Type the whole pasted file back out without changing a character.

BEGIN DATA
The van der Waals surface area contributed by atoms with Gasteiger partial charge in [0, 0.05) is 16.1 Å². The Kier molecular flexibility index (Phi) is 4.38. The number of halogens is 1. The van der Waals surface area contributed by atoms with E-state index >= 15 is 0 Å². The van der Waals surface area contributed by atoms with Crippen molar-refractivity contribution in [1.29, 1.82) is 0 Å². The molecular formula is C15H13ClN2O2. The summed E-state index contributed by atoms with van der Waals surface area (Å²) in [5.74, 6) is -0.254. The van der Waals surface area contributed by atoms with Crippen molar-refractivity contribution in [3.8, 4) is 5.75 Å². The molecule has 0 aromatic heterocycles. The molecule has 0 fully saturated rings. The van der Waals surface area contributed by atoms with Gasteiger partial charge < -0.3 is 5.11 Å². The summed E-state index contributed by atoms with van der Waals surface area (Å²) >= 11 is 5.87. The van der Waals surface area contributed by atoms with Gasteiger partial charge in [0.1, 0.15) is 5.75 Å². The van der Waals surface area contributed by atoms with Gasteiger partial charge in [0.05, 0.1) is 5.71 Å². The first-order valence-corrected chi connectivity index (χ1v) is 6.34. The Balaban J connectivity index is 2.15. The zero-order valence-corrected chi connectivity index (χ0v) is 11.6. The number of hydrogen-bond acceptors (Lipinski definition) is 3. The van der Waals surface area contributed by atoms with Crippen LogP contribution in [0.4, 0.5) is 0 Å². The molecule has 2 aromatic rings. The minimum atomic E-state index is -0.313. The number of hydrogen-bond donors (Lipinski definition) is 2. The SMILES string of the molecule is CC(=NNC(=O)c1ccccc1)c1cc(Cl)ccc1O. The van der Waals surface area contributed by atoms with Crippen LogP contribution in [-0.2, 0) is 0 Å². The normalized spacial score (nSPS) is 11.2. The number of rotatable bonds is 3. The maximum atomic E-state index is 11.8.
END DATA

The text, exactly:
The van der Waals surface area contributed by atoms with Gasteiger partial charge in [0, 0.05) is 16.1 Å². The Kier molecular flexibility index (Phi) is 4.38. The number of halogens is 1. The van der Waals surface area contributed by atoms with E-state index >= 15 is 0 Å². The van der Waals surface area contributed by atoms with Crippen molar-refractivity contribution in [1.29, 1.82) is 0 Å². The molecular formula is C15H13ClN2O2. The summed E-state index contributed by atoms with van der Waals surface area (Å²) in [5.74, 6) is -0.254. The van der Waals surface area contributed by atoms with Crippen molar-refractivity contribution in [3.8, 4) is 5.75 Å². The molecule has 0 aromatic heterocycles. The molecule has 0 fully saturated rings. The van der Waals surface area contributed by atoms with Gasteiger partial charge < -0.3 is 5.11 Å². The summed E-state index contributed by atoms with van der Waals surface area (Å²) >= 11 is 5.87. The van der Waals surface area contributed by atoms with Gasteiger partial charge in [0.1, 0.15) is 5.75 Å². The van der Waals surface area contributed by atoms with Gasteiger partial charge in [0.05, 0.1) is 5.71 Å². The first-order valence-corrected chi connectivity index (χ1v) is 6.34. The Balaban J connectivity index is 2.15. The zero-order valence-corrected chi connectivity index (χ0v) is 11.6. The number of hydrogen-bond acceptors (Lipinski definition) is 3. The van der Waals surface area contributed by atoms with Crippen LogP contribution in [0.4, 0.5) is 0 Å². The molecule has 2 aromatic rings. The minimum atomic E-state index is -0.313. The number of hydrogen-bond donors (Lipinski definition) is 2. The SMILES string of the molecule is CC(=NNC(=O)c1ccccc1)c1cc(Cl)ccc1O. The van der Waals surface area contributed by atoms with Crippen LogP contribution in [-0.2, 0) is 0 Å². The normalized spacial score (nSPS) is 11.2. The number of rotatable bonds is 3. The maximum atomic E-state index is 11.8.